Dell made a massive security flaw in its computers that left them vulnerable to hackers --  here's how to fix it

Dell has been left scrambling after customers discovered a huge security flaw in its computers that leaves them vulnerable to hackers.

Attackers are able to impersonate websites — letting them harvest unwitting victims’ passwords, banking details, and other confidential online data.

The problem stems from a security certificate that Dell has included in new laptops and computers since August 2016 that was, it says, “intended to make it faster and easier for our customers to service our system.”

But it leaves customers vulnerable to man-in-the-middle attacks, where a website accessed using a public connection (like at an airport or coffee shop) can be spoofed, tricking them to providing details to a hacker.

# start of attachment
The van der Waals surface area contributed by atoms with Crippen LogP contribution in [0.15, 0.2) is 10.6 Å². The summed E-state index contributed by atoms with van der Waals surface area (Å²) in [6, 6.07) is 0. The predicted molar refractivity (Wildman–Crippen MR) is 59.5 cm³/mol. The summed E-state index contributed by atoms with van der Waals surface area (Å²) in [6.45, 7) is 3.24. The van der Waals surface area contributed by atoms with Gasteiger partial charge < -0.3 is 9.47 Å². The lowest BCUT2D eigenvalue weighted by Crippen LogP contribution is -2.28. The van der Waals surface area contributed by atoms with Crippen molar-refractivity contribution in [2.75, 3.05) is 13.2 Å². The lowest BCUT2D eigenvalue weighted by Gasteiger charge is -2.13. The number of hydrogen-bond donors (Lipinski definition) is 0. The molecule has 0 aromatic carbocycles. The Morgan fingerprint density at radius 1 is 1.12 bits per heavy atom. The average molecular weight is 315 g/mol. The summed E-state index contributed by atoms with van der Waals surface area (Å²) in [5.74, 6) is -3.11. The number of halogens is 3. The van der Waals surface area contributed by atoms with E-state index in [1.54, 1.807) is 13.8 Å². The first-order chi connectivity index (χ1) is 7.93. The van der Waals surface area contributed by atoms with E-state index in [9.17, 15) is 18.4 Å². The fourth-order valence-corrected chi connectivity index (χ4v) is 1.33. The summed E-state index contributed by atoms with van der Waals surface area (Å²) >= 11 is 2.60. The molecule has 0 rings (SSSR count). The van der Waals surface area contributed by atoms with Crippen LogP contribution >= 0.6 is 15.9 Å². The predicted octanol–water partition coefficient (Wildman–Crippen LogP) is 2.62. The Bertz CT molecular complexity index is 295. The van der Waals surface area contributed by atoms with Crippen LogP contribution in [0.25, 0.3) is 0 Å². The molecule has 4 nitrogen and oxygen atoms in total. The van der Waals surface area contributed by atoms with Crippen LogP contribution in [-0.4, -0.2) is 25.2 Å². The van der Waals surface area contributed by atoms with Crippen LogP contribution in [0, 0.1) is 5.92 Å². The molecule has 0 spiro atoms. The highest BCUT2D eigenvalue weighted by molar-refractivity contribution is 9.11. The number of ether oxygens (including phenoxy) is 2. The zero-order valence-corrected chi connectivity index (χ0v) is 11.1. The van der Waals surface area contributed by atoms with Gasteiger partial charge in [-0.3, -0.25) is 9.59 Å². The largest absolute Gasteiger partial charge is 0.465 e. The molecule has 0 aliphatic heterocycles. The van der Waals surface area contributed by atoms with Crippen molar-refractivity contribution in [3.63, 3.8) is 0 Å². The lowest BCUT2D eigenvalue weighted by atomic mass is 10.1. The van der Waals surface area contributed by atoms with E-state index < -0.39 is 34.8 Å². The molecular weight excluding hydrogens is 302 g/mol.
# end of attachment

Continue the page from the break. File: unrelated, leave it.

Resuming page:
According to security journalist Brian Krebs, the issue is present in all new devices sold since August.

If any of this sounds familiar, it’s because it is: A similar issue affected Lenovo devices earlier this year. The computer manufacturer also left users vulnerable to interception — in that case, to insert adverts into webpages.

Want to know if you’ve been affected? There’s a test site that will tell you: Click here to visit it. (We first saw it on Ars Technica.) If you didn’t get a security warning, you’re at risk.

If you have been affected, there are a number of ways to fix it:

  • First, Dell has released instructions on how to locate and permanently remove the certificate from your machine: These instructions are downloadable here.
  • Dell has also released an app that will automatically uninstall it for you: You can find it here.
  • The company is also rolling out a software update on Tuesday “that will check for the certificate, and if detected remove it.”

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